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Episodes 2018; 41(2): 97-103

Published online June 1, 2018


Copyright © International Union of Geological Sciences.

The ethical duty to divulge geosciences and the improvement of communication skills to fulfil it

Massimo Arattano1, Silvia Peppoloni2*, Albertina Gatti3

1Istituto di Ricerca per la Protezione Idrogeologica, Strada delle Cacce, 73-10135 Torino, Italy
2Istituto Nazionale di Geofisica e Vulcanologia, Via di Vigna Murata, 605-00143 Roma, Italy; *Corresponding author, E-mail: silvia.peppoloni@ingv.it
3Sapercapire, Via dei Martiri, 29, 15121 Alessandria, Italy

Correspondence to:E-mail: silvia.peppoloni@ingv.it

Received: March 16, 2017; Revised: September 23, 2017; Accepted: September 23, 2017

This is an Open Access article distributed under the terms of the Creative Commons Attribution Non-Commercial License (http://creativecommons.org/licenses/by-nc/4.0) which permits unrestricted non-commercial use, distribution, and reproduction in any medium, provided the original work is properly cited.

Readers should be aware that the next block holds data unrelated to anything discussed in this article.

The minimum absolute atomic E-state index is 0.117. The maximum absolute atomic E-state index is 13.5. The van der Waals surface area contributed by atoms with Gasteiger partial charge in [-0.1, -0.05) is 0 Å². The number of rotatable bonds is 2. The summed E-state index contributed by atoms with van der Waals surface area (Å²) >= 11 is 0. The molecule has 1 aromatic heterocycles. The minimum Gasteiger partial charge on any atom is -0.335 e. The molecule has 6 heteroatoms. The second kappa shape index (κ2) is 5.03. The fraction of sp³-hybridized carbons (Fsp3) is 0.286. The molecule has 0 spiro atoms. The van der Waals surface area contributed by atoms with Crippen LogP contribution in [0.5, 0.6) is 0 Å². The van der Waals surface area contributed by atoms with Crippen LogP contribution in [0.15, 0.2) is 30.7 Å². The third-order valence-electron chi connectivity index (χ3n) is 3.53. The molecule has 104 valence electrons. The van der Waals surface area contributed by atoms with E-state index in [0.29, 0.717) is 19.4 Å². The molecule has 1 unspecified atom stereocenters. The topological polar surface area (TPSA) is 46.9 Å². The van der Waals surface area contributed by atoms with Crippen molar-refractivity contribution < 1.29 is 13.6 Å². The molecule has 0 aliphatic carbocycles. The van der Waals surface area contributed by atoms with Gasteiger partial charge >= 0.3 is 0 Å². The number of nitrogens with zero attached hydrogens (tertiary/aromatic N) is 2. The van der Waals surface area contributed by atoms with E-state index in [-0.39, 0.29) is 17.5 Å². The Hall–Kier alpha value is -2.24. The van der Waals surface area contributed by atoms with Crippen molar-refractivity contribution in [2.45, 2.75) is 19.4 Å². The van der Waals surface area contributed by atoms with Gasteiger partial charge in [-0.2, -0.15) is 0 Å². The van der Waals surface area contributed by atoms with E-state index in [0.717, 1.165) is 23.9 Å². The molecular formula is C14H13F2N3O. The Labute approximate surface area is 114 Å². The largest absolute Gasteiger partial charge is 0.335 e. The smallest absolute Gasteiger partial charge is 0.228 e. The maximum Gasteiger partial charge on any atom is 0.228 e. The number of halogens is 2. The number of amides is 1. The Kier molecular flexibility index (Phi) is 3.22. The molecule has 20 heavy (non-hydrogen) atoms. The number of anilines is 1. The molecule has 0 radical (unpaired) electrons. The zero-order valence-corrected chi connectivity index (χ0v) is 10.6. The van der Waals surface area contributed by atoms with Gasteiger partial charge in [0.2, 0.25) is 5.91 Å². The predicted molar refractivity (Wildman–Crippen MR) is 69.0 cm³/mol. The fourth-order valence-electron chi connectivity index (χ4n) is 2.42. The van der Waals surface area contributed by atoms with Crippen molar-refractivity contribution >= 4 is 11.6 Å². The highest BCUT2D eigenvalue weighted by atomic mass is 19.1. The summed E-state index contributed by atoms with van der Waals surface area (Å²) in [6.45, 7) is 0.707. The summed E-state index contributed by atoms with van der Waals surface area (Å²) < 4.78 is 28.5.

In recent years the commitment to disseminate the geological knowledge, making it available for citizens and decision-makers, has been recognized as a precise ethical duty of the geologist. However the fulfilment of the duty to disseminate the geoscience knowledge requires good communication skills that should be adequately trained, since often the university studies don’t include such training. A specific research has been carried out to explore the possibility to develop a short training course capable of improving the expressive and communication abilities of professionals. A set of exercises has been also expressly developed to improve the metacognitive skills of the participants (metacognition is the knowledge and regulation of one’s cognitive activities in learning processes). The course has been delivered to professionals belonging to the Professional Association of Engineers (FOIT) in Turin, Italy, and has been able to significantly improve their expressive and communication abilities, increasing their interest and willingness to divulge their knowledge, recovering their confidence to succeed in this task and helping them to become more effective communicators. The contents of the course are now available, upon request, for anyone interested in teaching it elsewhere and/or improving its contents. Providing both professional and research geologists with means to renew their interest and ability to communicate can be a useful contribution to raise their (geo)ethical conscience and to help them to more easily carry out their ethical commitment.